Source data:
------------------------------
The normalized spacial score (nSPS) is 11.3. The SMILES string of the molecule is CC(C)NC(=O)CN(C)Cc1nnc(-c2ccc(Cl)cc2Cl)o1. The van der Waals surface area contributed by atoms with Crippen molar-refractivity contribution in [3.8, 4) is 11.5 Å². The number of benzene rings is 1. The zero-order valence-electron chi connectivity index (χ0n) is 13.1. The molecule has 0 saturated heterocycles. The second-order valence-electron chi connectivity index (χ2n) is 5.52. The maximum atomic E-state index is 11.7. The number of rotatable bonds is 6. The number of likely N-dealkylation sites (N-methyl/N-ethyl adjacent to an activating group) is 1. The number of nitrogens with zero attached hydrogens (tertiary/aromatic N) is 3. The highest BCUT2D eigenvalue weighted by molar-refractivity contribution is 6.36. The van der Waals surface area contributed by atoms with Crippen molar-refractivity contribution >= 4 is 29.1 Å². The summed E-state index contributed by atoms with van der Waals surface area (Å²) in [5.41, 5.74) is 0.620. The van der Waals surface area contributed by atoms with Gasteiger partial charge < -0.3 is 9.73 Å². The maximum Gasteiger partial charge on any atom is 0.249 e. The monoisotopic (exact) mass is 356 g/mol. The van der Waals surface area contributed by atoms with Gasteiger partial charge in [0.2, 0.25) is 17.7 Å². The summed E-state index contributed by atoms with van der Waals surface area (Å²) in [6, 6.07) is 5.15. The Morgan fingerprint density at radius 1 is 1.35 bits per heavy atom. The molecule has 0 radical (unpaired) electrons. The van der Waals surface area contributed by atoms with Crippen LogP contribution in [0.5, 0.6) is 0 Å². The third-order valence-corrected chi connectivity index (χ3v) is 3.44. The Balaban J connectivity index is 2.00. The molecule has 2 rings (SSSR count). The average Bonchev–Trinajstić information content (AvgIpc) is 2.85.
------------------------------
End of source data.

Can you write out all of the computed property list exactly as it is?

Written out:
The normalized spacial score (nSPS) is 11.3. The SMILES string of the molecule is CC(C)NC(=O)CN(C)Cc1nnc(-c2ccc(Cl)cc2Cl)o1. The van der Waals surface area contributed by atoms with Crippen molar-refractivity contribution in [3.8, 4) is 11.5 Å². The number of benzene rings is 1. The zero-order valence-electron chi connectivity index (χ0n) is 13.1. The molecule has 0 saturated heterocycles. The second-order valence-electron chi connectivity index (χ2n) is 5.52. The maximum atomic E-state index is 11.7. The number of rotatable bonds is 6. The number of likely N-dealkylation sites (N-methyl/N-ethyl adjacent to an activating group) is 1. The number of nitrogens with zero attached hydrogens (tertiary/aromatic N) is 3. The highest BCUT2D eigenvalue weighted by molar-refractivity contribution is 6.36. The van der Waals surface area contributed by atoms with Crippen molar-refractivity contribution >= 4 is 29.1 Å². The summed E-state index contributed by atoms with van der Waals surface area (Å²) in [5.41, 5.74) is 0.620. The van der Waals surface area contributed by atoms with Gasteiger partial charge < -0.3 is 9.73 Å². The maximum Gasteiger partial charge on any atom is 0.249 e. The monoisotopic (exact) mass is 356 g/mol. The van der Waals surface area contributed by atoms with Gasteiger partial charge in [0.2, 0.25) is 17.7 Å². The summed E-state index contributed by atoms with van der Waals surface area (Å²) in [6, 6.07) is 5.15. The Morgan fingerprint density at radius 1 is 1.35 bits per heavy atom. The molecule has 0 radical (unpaired) electrons. The van der Waals surface area contributed by atoms with Crippen LogP contribution in [0.5, 0.6) is 0 Å². The third-order valence-corrected chi connectivity index (χ3v) is 3.44. The Balaban J connectivity index is 2.00. The molecule has 2 rings (SSSR count). The average Bonchev–Trinajstić information content (AvgIpc) is 2.85.